A review of Houndsley and CatinaThe Missing DonutThe Magic BoatThe Biggest Puddle in the WorldMeet the LatkesThe Silence Slips In by James HoweJudith HendersonKit Pearson and Katherine FarrisMark LeeAlan SilberbergAlison Hughes
Published on March 23, 2019
The Silence Slips In by Alison the water cycle. Young Sarah tells the story of a including Crat, a mischievous cat, and Sprinkle Hughes (illustrated by Ninon Pelletier) does more than lure your little one into a peaceful slumber; it teaches a way of life. The text is lyrical, the drawings are dreamy, and the message is clear – no matter what life throws at you, you can escape into yourself and find your peace: “The Silence will come back whenever you call it. Whenever you need it. Even in the midst of the Noise and its ruckus.”
The Silence Slips In
Illustrated by Ninon Pelletier
Orca Book Publishers
Children are taught to find the silence within themselves, and to summon that silence whenever they need help to deal with the chaos and noise that surrounds them every day. The children portrayed in the book are multicultural and the Silence is a big, fluffy creature you wish would take you in its arms and wrap you up in its warmth. By showing some simple tricks and leading by example, this picture book, which is also available in French, is a great introduction to mindful thinking for kids.
Meet the Latkes
eet the Latkes
is award-winning author Alan Silberberg’s first children’s book. This zany family made of latkes – potato pancakes – explains the story of Hanukkah to young readers. But this is no ordinary history book where every fact is explained so it makes logical sense. This story of Hanukkah is told from the point of view of an eccentric Grandpa who tells tales of Mega-Bees and Alien Potatoes from Planet Chhhhh. Luckily for everyone, the Latkes’ dog seems to be the voice of wisdom and helps clear up some misconceptions. “You mean Macca-bees. Judah Maccabee! He was a mighty warrior and heroic Jew who lived in Israel more than two thousand years ago. And there were No Bees,” explains the dog. There is also an index at the back of the book explaining terms and concepts about Judaism. Don’t worry if you’ve missed Hanukkah; Silberberg’s book can make you laugh at any time of the year.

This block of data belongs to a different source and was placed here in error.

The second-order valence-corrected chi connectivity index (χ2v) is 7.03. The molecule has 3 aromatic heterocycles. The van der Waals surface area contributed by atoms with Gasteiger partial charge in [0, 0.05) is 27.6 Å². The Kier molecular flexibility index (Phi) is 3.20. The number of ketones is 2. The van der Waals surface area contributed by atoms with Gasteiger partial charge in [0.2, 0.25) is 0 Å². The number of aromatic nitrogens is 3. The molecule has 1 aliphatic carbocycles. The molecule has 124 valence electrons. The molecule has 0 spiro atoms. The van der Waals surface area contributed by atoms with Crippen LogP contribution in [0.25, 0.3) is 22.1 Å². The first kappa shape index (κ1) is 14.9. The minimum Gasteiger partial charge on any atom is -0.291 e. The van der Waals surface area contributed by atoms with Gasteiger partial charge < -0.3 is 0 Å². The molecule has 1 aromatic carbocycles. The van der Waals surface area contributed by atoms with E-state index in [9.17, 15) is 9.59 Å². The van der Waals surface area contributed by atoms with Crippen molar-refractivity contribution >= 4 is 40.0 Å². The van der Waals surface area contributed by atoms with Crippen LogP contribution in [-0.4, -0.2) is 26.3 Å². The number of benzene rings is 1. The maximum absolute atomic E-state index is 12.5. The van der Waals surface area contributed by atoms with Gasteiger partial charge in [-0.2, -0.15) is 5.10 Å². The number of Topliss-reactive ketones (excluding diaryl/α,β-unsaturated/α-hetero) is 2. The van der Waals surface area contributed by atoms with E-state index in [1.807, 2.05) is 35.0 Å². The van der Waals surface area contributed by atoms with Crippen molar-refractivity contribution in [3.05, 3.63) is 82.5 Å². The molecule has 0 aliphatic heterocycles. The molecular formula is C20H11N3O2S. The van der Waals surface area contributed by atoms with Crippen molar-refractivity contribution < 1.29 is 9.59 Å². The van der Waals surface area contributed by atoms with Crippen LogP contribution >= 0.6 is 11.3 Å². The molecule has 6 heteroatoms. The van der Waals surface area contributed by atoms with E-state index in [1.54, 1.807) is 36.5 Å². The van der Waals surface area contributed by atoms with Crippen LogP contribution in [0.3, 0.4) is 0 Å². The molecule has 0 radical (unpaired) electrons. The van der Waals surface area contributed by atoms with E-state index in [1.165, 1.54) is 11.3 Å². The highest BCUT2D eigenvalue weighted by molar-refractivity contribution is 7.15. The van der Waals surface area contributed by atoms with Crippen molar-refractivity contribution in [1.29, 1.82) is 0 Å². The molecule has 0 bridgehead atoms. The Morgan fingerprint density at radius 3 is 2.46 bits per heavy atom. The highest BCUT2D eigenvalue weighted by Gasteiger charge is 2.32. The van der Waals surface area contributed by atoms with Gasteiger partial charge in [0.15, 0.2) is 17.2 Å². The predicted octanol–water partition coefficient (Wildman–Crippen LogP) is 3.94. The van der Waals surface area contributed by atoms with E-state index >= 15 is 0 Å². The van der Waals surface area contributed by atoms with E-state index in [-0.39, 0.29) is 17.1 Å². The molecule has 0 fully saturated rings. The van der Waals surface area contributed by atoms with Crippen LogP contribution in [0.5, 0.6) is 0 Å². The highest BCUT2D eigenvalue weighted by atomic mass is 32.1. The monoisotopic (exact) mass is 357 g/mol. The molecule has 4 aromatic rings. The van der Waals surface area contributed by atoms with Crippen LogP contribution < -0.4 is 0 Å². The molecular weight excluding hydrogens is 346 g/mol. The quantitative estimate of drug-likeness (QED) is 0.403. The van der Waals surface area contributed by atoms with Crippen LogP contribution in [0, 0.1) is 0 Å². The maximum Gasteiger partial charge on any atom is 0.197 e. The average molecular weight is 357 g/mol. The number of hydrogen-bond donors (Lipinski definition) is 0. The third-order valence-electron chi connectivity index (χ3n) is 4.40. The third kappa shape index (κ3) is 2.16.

The Biggest Puddle in the World
Illustrated by Nathalie Dion
ritten by Mark Lee and illustrated by Nathalie Dion, The Biggest Puddle in the World
is a gentle tale that introduces children to the water cycle. Young Sarah tells the story of a week spent at her grandparents’ house when all it did was rain. She and her little brother Charlie entertain themselves for the first three days by exploring inside the old house. As soon as the sun peeks out, the kids go outside with their grandpa to learn about the water cycle and discover all the beauty that comes out after the rain. Grandpa illustrates evaporation by scooping up some water from a puddle and putting it on a flat rock. “The water in the air becomes the clouds in the sky,” he explains. They spend the afternoon following one body of water to another: a small stream to a pond, a pond to a river and, finally, the river to the “biggest puddle in the world” – the ocean. That night the rain returns, but this time, our young narrator appreciates the raindrops on the window pane, because she learns that just as the small puddles lead all the way to the ocean, she too is now connected through the rain to her grandparents, her brother, and her environment.